'Values' We Have to Hide Abroad
If the secret prisons where U.S. agents interrogated "high-value" terrorism suspects with "alternative" techniques are so legitimate and legal, if they're so fully consistent with American values and traditions, then why are they overseas?
That's one thing the Decider didn't tell us Wednesday in his forceful yet obfuscatory speech confirming the existence of the CIA prisons and announcing the transfer of 14 detainees to Guantanamo Bay, including boldface-name miscreants such as Khalid Sheik Mohammed, Ramzi Binalshibh and Abu Zubaida.
The president at least gave a reason why the locations of the prisons are still being kept secret, even if it wasn't the whole story. He said secrecy was needed to protect our allies from terrorist retribution, which might well be true. But governments of the host countries are probably more worried about the ire of the citizens who elected them, given the unpopularity of the Bush administration's foreign policy in much of the world, and some doubtless are concerned that the secret prisons violate host-country laws and international treaties.
In other words, the prisons (which apparently have been emptied, for the moment, but not closed down) were kept secret because they're overseas. But the Decider said not a word about why he decided the prisons had to be located in other countries in the first place.
Why not hold the suspects, say, in one of the many super-secure facilities in and around Washington? They would be much more accessible to the CIA, the FBI, the Pentagon and any other agency that wanted a crack at them. And since al-Qaeda is already determined to attack the United States, why even risk creating potential problems for loyal overseas allies? Why not interrogate America's deadliest enemies on American soil?
Since the president didn't address this question, I'll try. The only reason that makes any sense to me is that the Decider wanted to put his secret prisons beyond the reach of U.S. courts. I think the president and his lawyers knew from the beginning that detaining suspects indefinitely and wringing information out of them with methods that international agreements define as torture -- "an alternative set of procedures" was the president's delicate euphemism -- wouldn't amuse even the most law-and-order federal judge.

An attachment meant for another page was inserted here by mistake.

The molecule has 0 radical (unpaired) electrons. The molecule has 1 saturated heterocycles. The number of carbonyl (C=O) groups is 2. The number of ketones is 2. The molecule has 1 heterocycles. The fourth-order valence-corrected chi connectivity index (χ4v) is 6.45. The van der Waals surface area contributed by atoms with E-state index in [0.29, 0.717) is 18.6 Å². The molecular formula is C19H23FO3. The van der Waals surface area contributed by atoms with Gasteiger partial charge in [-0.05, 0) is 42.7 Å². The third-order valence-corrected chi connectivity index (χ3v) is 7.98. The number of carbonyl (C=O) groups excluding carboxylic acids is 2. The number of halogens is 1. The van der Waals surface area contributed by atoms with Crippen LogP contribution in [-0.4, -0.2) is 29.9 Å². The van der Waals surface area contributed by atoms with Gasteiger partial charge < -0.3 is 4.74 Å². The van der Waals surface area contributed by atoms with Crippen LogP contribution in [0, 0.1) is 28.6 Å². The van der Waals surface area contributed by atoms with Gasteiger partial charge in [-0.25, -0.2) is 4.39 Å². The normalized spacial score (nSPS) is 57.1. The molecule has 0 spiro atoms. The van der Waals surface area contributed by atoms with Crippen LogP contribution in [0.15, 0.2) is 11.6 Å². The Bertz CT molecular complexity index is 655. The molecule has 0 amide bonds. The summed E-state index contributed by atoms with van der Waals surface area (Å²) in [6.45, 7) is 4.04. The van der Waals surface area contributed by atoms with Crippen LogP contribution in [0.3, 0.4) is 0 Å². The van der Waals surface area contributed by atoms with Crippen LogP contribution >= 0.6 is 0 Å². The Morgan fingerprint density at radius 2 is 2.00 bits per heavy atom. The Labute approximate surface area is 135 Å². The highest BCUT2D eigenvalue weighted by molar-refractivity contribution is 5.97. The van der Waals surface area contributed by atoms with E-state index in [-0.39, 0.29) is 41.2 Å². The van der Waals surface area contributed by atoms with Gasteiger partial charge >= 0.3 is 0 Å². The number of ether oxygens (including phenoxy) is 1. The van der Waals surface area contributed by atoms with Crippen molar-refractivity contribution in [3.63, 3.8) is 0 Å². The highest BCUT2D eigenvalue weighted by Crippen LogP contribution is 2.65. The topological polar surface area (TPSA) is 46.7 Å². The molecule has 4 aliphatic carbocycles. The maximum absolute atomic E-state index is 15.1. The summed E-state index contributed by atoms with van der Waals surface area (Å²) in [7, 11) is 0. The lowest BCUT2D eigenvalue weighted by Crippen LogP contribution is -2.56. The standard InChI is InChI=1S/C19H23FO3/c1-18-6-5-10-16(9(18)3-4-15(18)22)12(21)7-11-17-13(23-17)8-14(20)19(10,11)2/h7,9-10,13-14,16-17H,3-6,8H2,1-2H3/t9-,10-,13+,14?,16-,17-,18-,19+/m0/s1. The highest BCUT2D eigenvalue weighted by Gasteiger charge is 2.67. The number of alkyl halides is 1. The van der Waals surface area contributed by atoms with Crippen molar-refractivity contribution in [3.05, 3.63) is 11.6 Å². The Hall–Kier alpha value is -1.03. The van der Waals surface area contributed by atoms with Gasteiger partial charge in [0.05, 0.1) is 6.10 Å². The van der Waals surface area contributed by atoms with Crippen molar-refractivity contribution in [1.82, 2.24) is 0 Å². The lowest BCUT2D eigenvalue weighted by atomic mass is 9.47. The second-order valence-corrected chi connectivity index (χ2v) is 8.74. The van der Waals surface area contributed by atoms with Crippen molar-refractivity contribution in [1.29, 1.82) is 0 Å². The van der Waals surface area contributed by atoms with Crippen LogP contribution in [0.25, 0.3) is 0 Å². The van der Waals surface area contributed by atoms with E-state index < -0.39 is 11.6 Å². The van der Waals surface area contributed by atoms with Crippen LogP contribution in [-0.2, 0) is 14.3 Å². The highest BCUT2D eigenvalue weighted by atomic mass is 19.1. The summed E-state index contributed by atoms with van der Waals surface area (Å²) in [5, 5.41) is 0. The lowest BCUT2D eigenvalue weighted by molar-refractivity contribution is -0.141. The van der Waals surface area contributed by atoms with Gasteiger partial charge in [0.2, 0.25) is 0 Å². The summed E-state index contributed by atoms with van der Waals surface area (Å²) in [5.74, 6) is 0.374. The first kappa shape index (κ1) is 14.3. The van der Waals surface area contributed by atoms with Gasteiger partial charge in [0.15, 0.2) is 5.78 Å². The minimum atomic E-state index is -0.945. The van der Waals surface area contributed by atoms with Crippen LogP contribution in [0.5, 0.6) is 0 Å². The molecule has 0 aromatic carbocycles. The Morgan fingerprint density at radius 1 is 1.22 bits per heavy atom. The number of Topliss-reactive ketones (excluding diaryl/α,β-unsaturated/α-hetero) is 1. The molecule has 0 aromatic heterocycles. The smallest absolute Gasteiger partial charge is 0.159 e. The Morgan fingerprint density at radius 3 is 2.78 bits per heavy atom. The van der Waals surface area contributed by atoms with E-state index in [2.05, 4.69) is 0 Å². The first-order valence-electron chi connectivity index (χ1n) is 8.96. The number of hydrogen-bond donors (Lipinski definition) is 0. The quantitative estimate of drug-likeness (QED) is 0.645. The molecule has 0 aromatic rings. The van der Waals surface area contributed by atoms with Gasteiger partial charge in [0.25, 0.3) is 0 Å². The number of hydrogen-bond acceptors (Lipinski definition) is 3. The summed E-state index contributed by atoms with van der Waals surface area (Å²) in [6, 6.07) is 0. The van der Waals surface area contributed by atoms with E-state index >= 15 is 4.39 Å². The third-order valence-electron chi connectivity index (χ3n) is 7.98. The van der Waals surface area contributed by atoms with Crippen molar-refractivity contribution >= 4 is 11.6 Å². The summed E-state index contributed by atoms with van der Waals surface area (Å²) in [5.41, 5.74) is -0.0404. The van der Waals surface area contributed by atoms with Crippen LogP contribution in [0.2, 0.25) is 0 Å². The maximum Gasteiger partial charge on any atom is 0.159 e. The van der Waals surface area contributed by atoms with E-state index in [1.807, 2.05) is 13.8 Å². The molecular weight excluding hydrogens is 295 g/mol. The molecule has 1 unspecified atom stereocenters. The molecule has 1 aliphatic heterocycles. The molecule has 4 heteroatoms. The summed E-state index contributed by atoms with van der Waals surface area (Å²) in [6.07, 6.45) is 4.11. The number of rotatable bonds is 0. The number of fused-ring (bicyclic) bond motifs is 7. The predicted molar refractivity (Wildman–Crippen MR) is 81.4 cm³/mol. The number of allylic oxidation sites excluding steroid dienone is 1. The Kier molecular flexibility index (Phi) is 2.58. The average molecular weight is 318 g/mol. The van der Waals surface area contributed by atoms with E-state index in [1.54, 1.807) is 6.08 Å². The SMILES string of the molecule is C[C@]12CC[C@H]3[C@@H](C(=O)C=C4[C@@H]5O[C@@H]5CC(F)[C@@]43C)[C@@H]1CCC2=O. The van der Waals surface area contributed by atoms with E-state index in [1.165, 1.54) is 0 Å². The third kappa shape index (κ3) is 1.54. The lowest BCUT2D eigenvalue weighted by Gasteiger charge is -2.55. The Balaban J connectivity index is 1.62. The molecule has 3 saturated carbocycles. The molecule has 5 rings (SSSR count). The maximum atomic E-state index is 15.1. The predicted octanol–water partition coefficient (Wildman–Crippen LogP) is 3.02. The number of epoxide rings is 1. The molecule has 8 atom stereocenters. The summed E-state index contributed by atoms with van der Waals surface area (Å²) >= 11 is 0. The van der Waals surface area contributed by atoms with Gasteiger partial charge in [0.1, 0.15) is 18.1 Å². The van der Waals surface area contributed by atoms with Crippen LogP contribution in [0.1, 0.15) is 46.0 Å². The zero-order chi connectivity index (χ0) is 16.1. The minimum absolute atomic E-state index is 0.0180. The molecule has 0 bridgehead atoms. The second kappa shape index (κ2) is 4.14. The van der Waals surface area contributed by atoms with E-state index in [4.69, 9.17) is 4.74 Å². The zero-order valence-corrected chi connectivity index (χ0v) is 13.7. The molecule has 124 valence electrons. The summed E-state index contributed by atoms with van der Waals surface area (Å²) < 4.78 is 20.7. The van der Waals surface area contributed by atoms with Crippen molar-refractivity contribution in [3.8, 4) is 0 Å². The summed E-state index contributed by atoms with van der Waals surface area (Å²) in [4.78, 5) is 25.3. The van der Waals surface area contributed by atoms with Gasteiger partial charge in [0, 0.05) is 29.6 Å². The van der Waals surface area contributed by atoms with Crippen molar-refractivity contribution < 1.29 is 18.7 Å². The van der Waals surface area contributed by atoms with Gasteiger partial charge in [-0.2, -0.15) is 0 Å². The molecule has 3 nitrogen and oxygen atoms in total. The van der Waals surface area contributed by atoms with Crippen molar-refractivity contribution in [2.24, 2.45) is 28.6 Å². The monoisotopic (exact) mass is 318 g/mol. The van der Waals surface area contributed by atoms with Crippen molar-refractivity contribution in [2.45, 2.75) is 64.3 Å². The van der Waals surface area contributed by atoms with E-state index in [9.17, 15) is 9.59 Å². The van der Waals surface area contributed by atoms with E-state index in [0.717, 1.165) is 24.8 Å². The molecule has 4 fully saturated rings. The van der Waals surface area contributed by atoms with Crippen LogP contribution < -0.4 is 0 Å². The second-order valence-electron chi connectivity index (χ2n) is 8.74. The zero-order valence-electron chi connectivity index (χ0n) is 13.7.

The full story of what has taken place at Guantanamo Bay and in the CIA's overseas prisons will come out someday. But even with the little we know so far, I remain convinced that history will view these acts of arbitrary detention, extraordinary rendition and coercive interrogation with strong censure and deep shame. The president's claim that "the United States does not torture" comes with an asterisk, since his definition of torture is as tortured as Bill Clinton's definition of "is."
Look, I know that when Khalid Sheik Mohammed (whom the president called "KSM'') and the others came into U.S. custody, they were full of murderous intent and harbored vital knowledge of active plots to kill innocent people. If KSM was indeed "waterboarded," as has been reported, I shed no tears for his discomfort. My concern is for the rule of law and the norms of civilized behavior -- concepts the Decider says he wants the rest of the world to respect.
If the president needed a "hot pursuit" exemption to allow some specific forms of coercive interrogation, he should have asked Congress to give it to him -- rather than rely on a vague blanket authorization to pursue the war on terrorism. If the judgment was that coercion had to be applied anyway, absent a law allowing it, then the officials who ordered the coercion should have had to defend their actions in a court of law. Was it clearly a question of needing the information immediately? Was there no other way to get the suspects to talk?
There is less ambiguity about the question of arbitrary, indefinite detention. It's wrong, and the president knows it's wrong. The Supreme Court had to order the president to do what he knows he should -- formally charge the detainees at Guantanamo and give them fair trials of some kind -- but even now he wants to stack the deck by refusing to let the detainees even see or hear some of the evidence against them.
No, an American "detained" by al-Qaeda wouldn't enjoy a guarantee of due process. But we're not al-Qaeda. I thought that was the whole point.
Oh, one more thing the president didn't mention, for some reason: Those 14 most-wanted terrorists who were kept in the secret prisons? As far as we know, not a single one was captured in Iraq.